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From Wikipedia, the free encyclopedia

A simple passage tomb in Carrowmore near Sligo in Ireland
A simple passage tomb in Carrowmore near Sligo in Ireland

A passage grave or passage tomb consists of one or more burial chambers covered in earth or with stone, and having a narrow access passage made of large stones. These structures usually date from the Neolithic Age, and are found largely in Western Europe. When covered in earth, a passage grave is a type of burial mound[1] which are found in various forms all over the world. When a passage grave is covered in stone, it is a type of cairn.

Construction and design

The building of passage graves was normally carried out with megaliths along with smaller stones. The earliest passage tombs seem to take the form of small dolmens, although not all dolmens are passage graves. The passage itself, in a number of notable instances, is aligned in such a way that the sun shines through the passage, into the chamber, at a significant point in the year, often at sunrise on the winter solstice or at sunset on the equinox. Many later passage tombs were constructed at the tops of hills or mountains, indicating that their builders intended them to be seen from a great distance.

The interior of passage graves varies in number of burials, shape, and other aspects. Those with more than one chamber may have multiple sub-chambers leading off from the main burial chamber. One common interior layout, the cruciform passage grave, is cross-shaped, although prior to the Christian Era and thus having no Christian associations. Some passage tombs are covered with a cairn, especially those dating from later times. Passage tombs of the cairn type often have elaborate corbelled roofs rather than simple slabs. Megalithic art has been identified carved into the stones at some sites. Not all passage "graves" have been found to contain evidence that they were used for burial. One such example is Maeshowe.

Origins and distribution

The passage tomb tradition is believed to have originated in the French region of Brittany. It was introduced to other regions such as Ireland by colonists from Brittany.[2]

Tustrup-dysserne, the largest passage grave in Eastern Jutland, is an example of Funnelbeaker culture circa 3200 BC.
Tustrup-dysserne, the largest passage grave in Eastern Jutland, is an example of Funnelbeaker culture circa 3200 BC.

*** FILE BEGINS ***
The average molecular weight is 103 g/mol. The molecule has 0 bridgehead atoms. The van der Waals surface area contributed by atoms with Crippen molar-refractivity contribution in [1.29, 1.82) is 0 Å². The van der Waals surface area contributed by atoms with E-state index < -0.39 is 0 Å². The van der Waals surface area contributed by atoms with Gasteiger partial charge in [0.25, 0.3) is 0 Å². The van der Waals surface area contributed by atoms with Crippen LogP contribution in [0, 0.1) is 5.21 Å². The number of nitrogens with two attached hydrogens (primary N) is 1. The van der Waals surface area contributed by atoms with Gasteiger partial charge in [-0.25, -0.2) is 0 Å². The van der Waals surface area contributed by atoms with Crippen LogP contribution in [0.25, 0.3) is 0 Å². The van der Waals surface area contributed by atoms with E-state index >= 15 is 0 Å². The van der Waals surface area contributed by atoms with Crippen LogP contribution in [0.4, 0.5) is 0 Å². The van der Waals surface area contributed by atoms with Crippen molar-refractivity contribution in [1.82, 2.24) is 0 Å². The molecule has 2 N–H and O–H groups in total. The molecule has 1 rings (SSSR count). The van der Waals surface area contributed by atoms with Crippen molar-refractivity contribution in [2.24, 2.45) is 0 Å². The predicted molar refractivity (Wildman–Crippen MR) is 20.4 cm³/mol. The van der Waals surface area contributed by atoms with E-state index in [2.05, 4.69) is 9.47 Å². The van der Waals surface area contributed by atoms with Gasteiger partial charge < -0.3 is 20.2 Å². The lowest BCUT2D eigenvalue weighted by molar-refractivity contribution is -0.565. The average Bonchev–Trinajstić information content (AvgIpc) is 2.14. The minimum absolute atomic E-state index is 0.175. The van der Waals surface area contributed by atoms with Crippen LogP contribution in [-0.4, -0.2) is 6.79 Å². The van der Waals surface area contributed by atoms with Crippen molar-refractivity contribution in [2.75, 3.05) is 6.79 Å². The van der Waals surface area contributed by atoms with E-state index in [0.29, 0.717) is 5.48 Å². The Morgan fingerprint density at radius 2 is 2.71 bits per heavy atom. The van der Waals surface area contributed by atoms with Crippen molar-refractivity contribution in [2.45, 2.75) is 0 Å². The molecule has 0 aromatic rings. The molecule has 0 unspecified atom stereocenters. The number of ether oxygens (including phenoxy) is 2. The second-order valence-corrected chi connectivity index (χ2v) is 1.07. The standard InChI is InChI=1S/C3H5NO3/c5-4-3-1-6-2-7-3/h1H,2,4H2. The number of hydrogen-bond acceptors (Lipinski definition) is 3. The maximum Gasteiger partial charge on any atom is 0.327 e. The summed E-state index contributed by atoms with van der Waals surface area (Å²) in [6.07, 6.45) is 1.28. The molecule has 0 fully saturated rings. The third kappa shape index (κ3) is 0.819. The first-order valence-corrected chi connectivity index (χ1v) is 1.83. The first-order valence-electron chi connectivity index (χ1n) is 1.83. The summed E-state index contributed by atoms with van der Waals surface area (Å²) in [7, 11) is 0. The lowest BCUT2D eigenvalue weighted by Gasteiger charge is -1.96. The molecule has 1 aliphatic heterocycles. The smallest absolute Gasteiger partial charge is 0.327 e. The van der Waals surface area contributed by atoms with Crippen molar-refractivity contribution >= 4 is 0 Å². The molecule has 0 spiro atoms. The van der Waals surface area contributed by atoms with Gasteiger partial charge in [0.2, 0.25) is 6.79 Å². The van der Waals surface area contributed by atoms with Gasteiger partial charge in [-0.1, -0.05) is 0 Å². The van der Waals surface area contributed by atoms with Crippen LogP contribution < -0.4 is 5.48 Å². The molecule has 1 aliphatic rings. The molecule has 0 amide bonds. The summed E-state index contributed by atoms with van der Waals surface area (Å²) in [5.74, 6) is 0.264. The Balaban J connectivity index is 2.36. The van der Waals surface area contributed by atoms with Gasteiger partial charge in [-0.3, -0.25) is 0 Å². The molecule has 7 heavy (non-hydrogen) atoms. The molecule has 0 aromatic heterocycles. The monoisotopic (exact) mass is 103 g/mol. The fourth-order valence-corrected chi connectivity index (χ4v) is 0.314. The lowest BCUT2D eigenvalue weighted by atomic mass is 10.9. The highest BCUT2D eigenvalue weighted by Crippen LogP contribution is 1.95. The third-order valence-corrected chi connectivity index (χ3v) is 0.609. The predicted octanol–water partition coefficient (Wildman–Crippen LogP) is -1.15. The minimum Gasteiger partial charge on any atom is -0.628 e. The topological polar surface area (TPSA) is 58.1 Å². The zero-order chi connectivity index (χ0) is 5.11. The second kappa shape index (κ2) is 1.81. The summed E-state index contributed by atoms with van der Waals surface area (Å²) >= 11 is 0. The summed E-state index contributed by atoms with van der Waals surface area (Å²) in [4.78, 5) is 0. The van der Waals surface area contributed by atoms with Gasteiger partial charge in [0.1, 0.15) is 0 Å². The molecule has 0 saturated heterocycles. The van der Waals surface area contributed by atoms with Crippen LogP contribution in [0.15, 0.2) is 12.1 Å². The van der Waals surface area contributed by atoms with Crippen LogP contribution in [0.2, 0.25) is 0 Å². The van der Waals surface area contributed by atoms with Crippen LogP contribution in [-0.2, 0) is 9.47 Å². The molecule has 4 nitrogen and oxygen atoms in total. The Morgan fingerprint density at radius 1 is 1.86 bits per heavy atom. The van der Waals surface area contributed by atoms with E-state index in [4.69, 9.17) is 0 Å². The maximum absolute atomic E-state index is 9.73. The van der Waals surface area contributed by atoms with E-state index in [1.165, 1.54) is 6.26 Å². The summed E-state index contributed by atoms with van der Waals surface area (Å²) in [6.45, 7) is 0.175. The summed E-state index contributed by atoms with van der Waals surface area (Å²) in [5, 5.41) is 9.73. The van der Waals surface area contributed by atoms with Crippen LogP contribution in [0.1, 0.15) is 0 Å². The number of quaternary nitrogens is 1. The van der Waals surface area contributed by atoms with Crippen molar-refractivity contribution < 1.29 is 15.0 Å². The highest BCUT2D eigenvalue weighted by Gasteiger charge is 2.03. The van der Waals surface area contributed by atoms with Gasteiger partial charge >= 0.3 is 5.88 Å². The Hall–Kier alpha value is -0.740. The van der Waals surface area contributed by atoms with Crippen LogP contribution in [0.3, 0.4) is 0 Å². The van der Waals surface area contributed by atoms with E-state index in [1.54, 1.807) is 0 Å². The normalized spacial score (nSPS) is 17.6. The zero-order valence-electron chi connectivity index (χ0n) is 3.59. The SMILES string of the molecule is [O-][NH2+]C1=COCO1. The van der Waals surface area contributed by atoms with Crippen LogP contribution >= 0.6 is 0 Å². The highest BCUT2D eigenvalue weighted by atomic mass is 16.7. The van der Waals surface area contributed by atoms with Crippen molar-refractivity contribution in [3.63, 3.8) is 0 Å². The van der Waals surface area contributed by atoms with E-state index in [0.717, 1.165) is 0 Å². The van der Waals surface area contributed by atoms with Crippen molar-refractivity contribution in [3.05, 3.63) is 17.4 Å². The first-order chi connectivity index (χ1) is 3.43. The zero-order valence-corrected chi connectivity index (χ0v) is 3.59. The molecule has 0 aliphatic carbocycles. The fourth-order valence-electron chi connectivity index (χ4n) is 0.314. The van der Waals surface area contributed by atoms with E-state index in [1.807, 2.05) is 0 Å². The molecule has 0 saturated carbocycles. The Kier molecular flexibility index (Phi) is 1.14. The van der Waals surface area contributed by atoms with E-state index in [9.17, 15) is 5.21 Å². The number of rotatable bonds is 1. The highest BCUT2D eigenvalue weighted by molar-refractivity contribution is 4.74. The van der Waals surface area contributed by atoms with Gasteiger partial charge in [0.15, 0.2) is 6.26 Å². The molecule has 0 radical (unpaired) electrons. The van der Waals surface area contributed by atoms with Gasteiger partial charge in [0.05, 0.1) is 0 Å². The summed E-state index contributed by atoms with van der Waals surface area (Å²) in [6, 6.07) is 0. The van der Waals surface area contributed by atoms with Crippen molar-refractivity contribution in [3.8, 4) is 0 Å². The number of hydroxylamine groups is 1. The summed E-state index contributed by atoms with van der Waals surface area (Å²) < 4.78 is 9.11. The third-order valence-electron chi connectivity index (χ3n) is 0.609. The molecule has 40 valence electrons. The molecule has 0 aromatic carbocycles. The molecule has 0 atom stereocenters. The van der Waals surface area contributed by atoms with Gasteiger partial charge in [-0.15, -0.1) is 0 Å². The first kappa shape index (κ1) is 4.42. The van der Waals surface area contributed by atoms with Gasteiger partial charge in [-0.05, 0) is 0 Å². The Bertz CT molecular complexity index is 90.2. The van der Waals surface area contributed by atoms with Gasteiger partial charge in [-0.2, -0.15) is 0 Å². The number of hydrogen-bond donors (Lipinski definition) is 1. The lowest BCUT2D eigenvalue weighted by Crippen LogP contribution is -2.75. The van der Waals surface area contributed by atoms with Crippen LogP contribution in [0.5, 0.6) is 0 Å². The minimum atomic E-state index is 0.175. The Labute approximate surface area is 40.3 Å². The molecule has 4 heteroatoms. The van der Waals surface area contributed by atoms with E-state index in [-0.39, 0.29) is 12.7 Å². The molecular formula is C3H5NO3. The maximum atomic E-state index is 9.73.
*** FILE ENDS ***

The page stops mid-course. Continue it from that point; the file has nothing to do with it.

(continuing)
In a 1961 survey of megalithic tombs in Ireland, Irish scholars Seán Ó Nualláin and Rúaidhrí de Valera describe four categories of megalithic tombs: court cairns, portal dolmens, wedge-shaped gallery graves, and passage tombs.[3] This appears to be one of the first uses of the term. It is likely that the writers borrowed from the Spanish term tumbas de corredor, "corridor tombs", which is used for tombs in Cantabria, Galicia and the Basque Country. Of the megalithic tombs in Ireland, only passage tombs appear to have widespread distribution throughout Europe.

Passage graves are distributed extensively in lands along the Atlantic seaboard of Europe. They are found in Ireland, Britain, Scandinavia, northern Germany and the Drenthe area of the Netherlands. They are also found in Iberia, some parts of the Mediterranean, and along the northern coast of Africa. In Ireland and Britain, passage tombs are often found in large clusters, giving rise to the term passage tomb cemeteries.


  1. ^ More technically called a tumulus, and also referred to as a barrow.
  2. ^ Sheridan, Alison. "Megaliths and Megalomania: An account and interpretation of the development of passage tombs in Ireland". The Journal of Irish Archaeology. 3: 17–30.
  3. ^ Ó Nualláin, Seán & De Valera, Rúaidhrí (1961). Survey of the Megalithic Tombs of Ireland. Dublin: Ordnance Survey (Ireland).CS1 maint: multiple names: authors list (link)

See also

External links

This page was last edited on 2 December 2020, at 06:12
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